Her words hit me like a car, spinning me through the air, rocking me sideways. “Wh… what…” I stammer. “What train?”
“I told you,” she says. “I haven’t got time to stand here and explain it all. You’re going on a train to your mum’s and we’re catching a plane to somewhere exotic. Yay!”
She waggles her fingers in my face again, her big fat diamond engagement ring glinting in the sun.
“I’m the lucky one!” she sings. “I always have been and always will be, you’ll see!” Then she turns and runs down the stairs, her sandals clicking and clacking on the concrete.
“And,” she shouts up at me, “don’t get yourself into trouble, Gabriella, OK?”
I lean over the edge of the balcony. “Amy!” I shout. “Where’s Dad? I don’t understand! You can’t just leave me!”
Then a smart car with a taxi sign on top screeches to a halt outside our flat. Dad’s in the back, his face turned away from me. Amy jumps in next to him. Everything’s going in slow motion like it sometimes does in films.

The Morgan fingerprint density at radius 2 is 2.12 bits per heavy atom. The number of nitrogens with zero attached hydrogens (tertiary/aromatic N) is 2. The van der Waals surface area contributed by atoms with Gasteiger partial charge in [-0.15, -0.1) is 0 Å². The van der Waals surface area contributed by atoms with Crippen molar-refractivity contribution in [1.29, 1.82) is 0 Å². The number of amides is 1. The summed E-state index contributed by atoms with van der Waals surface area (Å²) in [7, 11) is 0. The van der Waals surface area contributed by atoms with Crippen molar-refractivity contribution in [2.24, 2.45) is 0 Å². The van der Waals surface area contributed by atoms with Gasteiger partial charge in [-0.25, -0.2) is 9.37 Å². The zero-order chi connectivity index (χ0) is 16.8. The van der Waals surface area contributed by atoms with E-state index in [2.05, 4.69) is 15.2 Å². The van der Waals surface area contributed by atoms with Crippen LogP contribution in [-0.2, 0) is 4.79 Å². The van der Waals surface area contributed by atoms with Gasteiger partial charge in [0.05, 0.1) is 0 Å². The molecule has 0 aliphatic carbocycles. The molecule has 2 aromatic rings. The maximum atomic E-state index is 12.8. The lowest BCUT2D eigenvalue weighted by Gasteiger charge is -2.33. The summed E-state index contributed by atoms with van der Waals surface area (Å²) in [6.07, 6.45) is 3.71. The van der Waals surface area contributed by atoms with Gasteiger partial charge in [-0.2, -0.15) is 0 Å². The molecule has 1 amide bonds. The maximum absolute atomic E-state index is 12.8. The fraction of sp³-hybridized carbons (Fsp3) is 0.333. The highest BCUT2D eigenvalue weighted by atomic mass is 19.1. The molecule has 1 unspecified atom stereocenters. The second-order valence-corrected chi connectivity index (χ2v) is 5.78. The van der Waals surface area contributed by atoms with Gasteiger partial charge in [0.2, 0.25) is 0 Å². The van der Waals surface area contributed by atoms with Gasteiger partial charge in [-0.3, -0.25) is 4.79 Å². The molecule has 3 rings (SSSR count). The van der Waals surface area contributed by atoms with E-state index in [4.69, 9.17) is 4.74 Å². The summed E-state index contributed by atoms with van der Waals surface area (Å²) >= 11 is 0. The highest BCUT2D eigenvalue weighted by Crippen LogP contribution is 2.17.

“Dad!” I shout, racing down the stairs, my tummy dangling off strings, twisting and turning in knots. “Dad, what’s going on?”
He doesn’t even look at me; the taxi driver flashes the indicator light and zooms away. I run after them, calling ‘Dad’ over and over, but I can’t catch up and the car disappears round the corner and gets lost in the stream of traffic.
Back up the stairs I pull my phone out of my bag and call him. It goes straight through to answer phone without ringing and so does Amy’s. I know they won’t answer, I know they’ve gone, but I can’t stop pressing the green button over and over and over, my shaky thumbs slipping and sliding on the keys.
“What’s all the racket this time?” says Mrs McKlusky, shuffling along the balcony in her tartan slippers. She stops dead in her tracks and pins me down with her eagle eyes. “What you doing here anyway? Your dad said you was moving. I saw him heaving all your stuff out this morning. He made a right old mess of everything and then upped and left. Nonsense, it is, leaving us to clean up after him.” She clacks her teeth on her tongue. “Utter nonsense.”
My heart flaps inside me, a caged owl with frantic wings.